Resolved: “The low-slung style was inspired by the beltless pants worn by prison inmates. It spread through the hip-hop music community to urban neighborhoods and then to the suburbs. The style is predominantly worn by black youth.”
Somehow, this has become an irrefutable black truth. Just ask David Bositis, a senior political analyst for the Joint Center for Political and Economic Studies, a Washington, D.C., think tank that focuses on issues related to black Americans. The quote above can be attributed to him.
A USA Today article published in October 2007 reported on various proposed or passed bans on the baggy pant in eight U.S. states. That’s right, folks. Local law enforcement is gradually receiving carte blanche to start ticketing and fining folks for not wearing their pants “properly.” The article asserts, “The movement is fueled by growing worries among lawmakers that sloppy dress by America’s youth could be related, no matter how indirectly, to delinquency, poor learning and crime.”
And while that’s pretty offensive and egregious, considering that even though a significant number of Whites in both urban areas and suburbs sag too, it’s obvious “lawmakers” are after the African-American with this one, we’re a little more disturbed by Bositis’ claim above, as well as Atlanta City Councilman C.T. Martin’s quote: ‘”Bill Cosby started this conversation, and we let him down,” Martin says, referring to the comedian’s controversial criticism of the parenting skills, grammar and values of poor blacks.’
Reporter Laura Parker also adds that Martin, “says he’s trying to raise standards and instill values in today’s youth.”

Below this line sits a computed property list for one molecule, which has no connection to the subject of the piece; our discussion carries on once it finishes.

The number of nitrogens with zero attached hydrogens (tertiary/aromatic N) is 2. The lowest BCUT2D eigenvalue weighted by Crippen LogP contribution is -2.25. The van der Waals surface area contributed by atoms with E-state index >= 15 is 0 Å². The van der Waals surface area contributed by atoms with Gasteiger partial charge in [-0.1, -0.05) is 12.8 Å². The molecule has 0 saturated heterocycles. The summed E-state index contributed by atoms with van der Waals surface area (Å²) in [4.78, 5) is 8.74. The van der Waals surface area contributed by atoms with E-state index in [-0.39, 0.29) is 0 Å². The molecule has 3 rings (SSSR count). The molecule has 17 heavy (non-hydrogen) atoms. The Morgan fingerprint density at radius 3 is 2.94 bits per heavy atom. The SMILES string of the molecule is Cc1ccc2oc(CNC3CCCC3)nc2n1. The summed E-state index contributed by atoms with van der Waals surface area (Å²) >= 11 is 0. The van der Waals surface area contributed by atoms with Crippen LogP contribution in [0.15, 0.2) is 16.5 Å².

Here are the problem points:
A.) When are we going to come up with some sort of substantiated source proving concretely and definitively that the “low-slung pant” is a trend that originated in prison, instead of just passing it around as common knowledge and making everyone believe that all the brothers who wear their pants this way are either ex-cons or aspiring to future convictions? This simply doesn’t seem true, and it’s its own brand of racial profiling/stereotyping.
And since we’re calling for proof, we have to wonder how one would go about proving the validity of that information. How do you support the hypothesis that some dudes had beltless pants in jail, got released, still wanted to wear their pants that way, and subsequently started a decades-long phenomenon?
Who’s to say that there aren’t other reasons why men (and some women) would rather wear their jeans around their thighs instead of at their natural waists besides a solidarity to the “brothers doin’ bids?” If you have worn your pants this way (or still do), we really want to hear from you. Post a comment, stating your motivation.
B.) It’s baffling that Councilman Martin and Bill Cosby would attribute something as superficial as how people wear their pants to a lack of values and low standards. If a person’s fashion choices were a reflection on their morality and ethics, then all the celebrities profiled at GoFugYourself would be sociopaths.
When are we going to stop spreading anecdotal misinformation? Look where it leads. Eight states are in the process of implementing these bans. Eight. That means that more than 1/6 of this country has adopted this “baggy pants mean former or future criminality” logic. That’s serious, people.
It’s also cautionary.